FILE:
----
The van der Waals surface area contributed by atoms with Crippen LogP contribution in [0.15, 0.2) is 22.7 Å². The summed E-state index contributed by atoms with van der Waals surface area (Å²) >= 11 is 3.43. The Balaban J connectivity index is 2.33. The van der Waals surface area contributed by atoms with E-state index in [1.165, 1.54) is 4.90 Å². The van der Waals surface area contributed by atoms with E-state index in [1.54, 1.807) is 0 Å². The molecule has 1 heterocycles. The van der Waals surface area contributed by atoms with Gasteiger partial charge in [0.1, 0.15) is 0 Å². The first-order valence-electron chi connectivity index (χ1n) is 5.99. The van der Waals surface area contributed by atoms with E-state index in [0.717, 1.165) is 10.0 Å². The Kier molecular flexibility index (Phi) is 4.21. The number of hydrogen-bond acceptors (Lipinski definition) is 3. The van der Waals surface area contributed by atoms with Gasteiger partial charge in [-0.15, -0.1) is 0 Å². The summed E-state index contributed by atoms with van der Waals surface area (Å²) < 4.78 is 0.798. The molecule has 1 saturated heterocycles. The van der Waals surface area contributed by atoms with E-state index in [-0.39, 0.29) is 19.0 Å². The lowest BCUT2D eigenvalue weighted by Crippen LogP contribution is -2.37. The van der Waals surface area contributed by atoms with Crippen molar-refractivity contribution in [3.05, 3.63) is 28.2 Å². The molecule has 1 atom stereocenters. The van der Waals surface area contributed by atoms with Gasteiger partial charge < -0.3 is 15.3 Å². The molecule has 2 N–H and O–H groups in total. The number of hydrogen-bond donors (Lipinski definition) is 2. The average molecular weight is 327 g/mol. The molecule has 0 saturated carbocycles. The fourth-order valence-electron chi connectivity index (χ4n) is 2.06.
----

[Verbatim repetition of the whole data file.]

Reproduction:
The van der Waals surface area contributed by atoms with Crippen LogP contribution in [0.15, 0.2) is 22.7 Å². The summed E-state index contributed by atoms with van der Waals surface area (Å²) >= 11 is 3.43. The Balaban J connectivity index is 2.33. The van der Waals surface area contributed by atoms with E-state index in [1.165, 1.54) is 4.90 Å². The van der Waals surface area contributed by atoms with E-state index in [1.54, 1.807) is 0 Å². The molecule has 1 heterocycles. The van der Waals surface area contributed by atoms with Gasteiger partial charge in [0.1, 0.15) is 0 Å². The first-order valence-electron chi connectivity index (χ1n) is 5.99. The van der Waals surface area contributed by atoms with E-state index in [0.717, 1.165) is 10.0 Å². The Kier molecular flexibility index (Phi) is 4.21. The number of hydrogen-bond acceptors (Lipinski definition) is 3. The van der Waals surface area contributed by atoms with Gasteiger partial charge in [-0.15, -0.1) is 0 Å². The summed E-state index contributed by atoms with van der Waals surface area (Å²) < 4.78 is 0.798. The molecule has 1 saturated heterocycles. The van der Waals surface area contributed by atoms with E-state index in [-0.39, 0.29) is 19.0 Å². The lowest BCUT2D eigenvalue weighted by Crippen LogP contribution is -2.37. The van der Waals surface area contributed by atoms with Crippen molar-refractivity contribution in [3.05, 3.63) is 28.2 Å². The molecule has 1 atom stereocenters. The van der Waals surface area contributed by atoms with Gasteiger partial charge < -0.3 is 15.3 Å². The molecule has 2 N–H and O–H groups in total. The number of hydrogen-bond donors (Lipinski definition) is 2. The average molecular weight is 327 g/mol. The molecule has 0 saturated carbocycles. The fourth-order valence-electron chi connectivity index (χ4n) is 2.06.